Been thinking a lot lately about the new email service from the folks at Basecamp, née 37Signals. There’s the influential fight with Apple that occurred leading up to WWDC. That’s worth a discussion. But mostly I’m interested in the actual service.

It’s good! The iOS apps are solid. The Mac app–which appears to be yet another Electron frankenstein–is not. I wish they had taken the Jira route and released a Catalyst app at the very least. The web interface is pretty, functional, and built on some of my favorite technologies.

HEY respects your privacy. That’s a huge win. They strip tracking from all of your emails. The UI separates out receipts, newsletter-type emails, and personal emails into separate bins. It screens senders to make sure you only get emails you want from people you know. You can mark emails that need a follow-up, and they appear in a nice stack. You can pin emails for later reference. All good stuff!

This is email if you reimagined email.

If you’ve never had an email account, this is a fantastic starting point.

Some of us have 20+ years of email in old accounts, though. What good does this service do us? Can we convert? What about Inbox Zero advocates?

Old Email

Yeah, you can bring your old emails over into this new system. I don’t think I’d recommend it, though. Especially if you’ve got a ton of old email. Your best bet is to treat HEY as an entirely new account. At most, I would forward emails from other accounts, which you can do easily with the instructions HEY provides. I definitely would not bother trying to import your archives into HEY. Start fresh. You’ll be happier.

Inbox Zero

If you’re an ardent proponent of Inbox Zero, HEY might not be for you. As far as I can tell, there’s nothing that represents an archive. You can mark emails for follow-up, mark them for reference, or delete them. Otherwise, they sit in the “seen” section of your Imbox. Yes, Imbox.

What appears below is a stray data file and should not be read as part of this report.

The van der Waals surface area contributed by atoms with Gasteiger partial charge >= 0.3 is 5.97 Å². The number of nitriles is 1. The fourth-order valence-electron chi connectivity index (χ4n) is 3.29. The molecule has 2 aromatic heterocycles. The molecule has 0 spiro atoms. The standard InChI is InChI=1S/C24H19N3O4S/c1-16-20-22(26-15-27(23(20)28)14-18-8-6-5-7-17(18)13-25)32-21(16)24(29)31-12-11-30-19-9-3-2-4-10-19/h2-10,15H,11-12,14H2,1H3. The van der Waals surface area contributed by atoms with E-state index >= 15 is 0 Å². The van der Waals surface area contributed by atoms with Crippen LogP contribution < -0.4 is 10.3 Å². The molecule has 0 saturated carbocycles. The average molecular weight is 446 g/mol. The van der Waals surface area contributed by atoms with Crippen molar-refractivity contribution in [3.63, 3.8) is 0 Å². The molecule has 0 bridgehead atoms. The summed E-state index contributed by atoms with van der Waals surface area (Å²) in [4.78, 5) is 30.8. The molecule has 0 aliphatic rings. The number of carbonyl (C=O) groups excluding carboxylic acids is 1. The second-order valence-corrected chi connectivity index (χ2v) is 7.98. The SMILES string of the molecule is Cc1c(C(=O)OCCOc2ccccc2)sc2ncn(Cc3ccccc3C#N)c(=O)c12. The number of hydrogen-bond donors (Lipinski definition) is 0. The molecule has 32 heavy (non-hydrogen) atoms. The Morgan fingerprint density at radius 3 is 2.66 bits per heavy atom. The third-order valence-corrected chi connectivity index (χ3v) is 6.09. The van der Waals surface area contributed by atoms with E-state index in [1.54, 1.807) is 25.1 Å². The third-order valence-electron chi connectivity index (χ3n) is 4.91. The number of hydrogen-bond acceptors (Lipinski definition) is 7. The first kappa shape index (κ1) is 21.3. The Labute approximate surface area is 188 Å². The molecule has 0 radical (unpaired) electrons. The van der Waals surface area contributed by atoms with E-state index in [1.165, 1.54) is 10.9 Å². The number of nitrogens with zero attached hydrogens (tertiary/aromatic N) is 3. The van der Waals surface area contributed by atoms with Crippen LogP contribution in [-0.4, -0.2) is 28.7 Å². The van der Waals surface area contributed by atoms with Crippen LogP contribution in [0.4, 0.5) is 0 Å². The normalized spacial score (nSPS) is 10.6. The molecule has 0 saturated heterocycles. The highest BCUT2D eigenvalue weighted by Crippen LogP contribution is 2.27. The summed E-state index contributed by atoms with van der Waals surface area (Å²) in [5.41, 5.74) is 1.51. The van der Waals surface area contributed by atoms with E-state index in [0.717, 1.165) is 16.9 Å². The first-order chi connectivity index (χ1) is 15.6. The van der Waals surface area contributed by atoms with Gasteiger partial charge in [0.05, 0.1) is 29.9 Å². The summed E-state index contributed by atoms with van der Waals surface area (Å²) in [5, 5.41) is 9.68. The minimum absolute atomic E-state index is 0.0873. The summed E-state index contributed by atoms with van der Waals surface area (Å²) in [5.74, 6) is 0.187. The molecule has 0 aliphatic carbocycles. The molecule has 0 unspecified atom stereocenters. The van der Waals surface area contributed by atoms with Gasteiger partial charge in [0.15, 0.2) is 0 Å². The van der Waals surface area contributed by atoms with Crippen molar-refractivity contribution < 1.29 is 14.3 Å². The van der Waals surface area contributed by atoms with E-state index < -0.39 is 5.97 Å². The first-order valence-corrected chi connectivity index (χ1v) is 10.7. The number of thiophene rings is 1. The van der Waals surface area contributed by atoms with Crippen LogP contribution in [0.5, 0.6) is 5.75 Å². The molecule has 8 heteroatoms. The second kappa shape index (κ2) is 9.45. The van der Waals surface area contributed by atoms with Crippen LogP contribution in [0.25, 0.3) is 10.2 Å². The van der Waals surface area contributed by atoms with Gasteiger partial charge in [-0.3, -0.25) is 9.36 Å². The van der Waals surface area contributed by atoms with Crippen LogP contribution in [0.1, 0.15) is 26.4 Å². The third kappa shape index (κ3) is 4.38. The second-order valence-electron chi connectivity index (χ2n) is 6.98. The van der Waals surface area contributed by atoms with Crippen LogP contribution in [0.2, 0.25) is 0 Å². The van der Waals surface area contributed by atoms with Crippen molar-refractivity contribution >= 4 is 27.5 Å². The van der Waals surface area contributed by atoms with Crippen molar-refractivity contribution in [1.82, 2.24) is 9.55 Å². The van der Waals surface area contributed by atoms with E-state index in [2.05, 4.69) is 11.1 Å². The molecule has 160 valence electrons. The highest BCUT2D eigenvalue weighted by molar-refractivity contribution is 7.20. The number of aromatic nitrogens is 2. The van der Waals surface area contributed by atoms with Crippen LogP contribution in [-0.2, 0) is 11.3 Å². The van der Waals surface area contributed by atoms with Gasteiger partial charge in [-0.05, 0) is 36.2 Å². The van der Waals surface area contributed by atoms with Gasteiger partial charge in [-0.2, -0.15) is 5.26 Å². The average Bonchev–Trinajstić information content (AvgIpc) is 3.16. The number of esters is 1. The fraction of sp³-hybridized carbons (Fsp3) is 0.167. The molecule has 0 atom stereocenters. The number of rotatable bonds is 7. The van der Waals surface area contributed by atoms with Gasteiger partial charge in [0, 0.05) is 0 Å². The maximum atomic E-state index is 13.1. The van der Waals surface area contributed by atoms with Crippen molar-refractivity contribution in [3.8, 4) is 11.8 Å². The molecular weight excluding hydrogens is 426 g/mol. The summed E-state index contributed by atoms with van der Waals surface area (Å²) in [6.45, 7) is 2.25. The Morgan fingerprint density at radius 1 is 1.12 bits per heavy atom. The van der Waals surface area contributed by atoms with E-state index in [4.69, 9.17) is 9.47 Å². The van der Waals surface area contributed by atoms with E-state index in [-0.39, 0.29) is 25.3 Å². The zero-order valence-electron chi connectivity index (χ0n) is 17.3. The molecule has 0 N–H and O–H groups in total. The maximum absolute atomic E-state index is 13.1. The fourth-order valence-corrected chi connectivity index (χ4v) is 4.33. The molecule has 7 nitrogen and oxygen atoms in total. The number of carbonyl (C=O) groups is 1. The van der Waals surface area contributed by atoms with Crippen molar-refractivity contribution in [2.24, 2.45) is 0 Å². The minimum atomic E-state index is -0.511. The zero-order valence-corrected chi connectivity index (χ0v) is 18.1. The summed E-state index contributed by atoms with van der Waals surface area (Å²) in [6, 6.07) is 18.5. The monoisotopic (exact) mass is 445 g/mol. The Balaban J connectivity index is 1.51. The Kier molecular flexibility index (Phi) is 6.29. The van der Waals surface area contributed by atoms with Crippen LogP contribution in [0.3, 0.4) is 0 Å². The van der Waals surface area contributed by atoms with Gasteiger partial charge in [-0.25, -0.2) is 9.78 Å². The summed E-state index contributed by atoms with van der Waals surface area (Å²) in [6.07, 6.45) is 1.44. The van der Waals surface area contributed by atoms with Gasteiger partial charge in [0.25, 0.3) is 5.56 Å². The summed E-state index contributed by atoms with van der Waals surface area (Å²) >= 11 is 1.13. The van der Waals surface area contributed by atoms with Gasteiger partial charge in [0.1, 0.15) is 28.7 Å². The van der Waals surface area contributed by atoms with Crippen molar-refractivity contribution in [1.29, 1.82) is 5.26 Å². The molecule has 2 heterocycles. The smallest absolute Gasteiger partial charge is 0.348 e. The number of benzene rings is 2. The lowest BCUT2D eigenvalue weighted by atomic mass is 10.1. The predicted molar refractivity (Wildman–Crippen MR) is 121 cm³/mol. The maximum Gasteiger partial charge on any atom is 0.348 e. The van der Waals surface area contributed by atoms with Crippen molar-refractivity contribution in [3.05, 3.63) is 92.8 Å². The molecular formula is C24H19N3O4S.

Searchable? Sure. But it defaults to a state of clutter. This is especially bad if you’re used to seeing a completely empty inbox. You also can’t get a link to a message, which makes it hard to mark a message for follow up in an external app like OmniFocus or Things. Everything has to exist in HEY.

Regular Email Users

This is not an SMPT account. It’s not a POP3 account. You’re not going to be able to connect HEY to your favorite email client like or Spark on iOS. You use the provided client, or you don’t use HEY. Simple as that.

So, with those restrictions: is it really email? Email has protocols. Email allows flexibility even if that flexibility shoots you in your own foot.


I’m of two minds about HEY. On one hand, it’s a terrible service for all of the email you already have. It’s probably not great for business.

On the other hand, as an extremely personal, private account, HEY is fantastic. If you used this service and only shared the address with close personal friends, it could be like a penpal network. There’s something intriguing about that.

But why do that when we have SMS and iMessage, both of which are far more direct and immediate?

I’m not sure if it’s worth $99/year to have a penpal network that could also be accessed using existing technologies.

But if I were, say, 16 years old and getting my first Grown Up Email Account, I’d have to consider this. Compared to the free alternatives, the price for security and privacy is absolutely worth it. I wish this service had been around when I got my first Gmail account.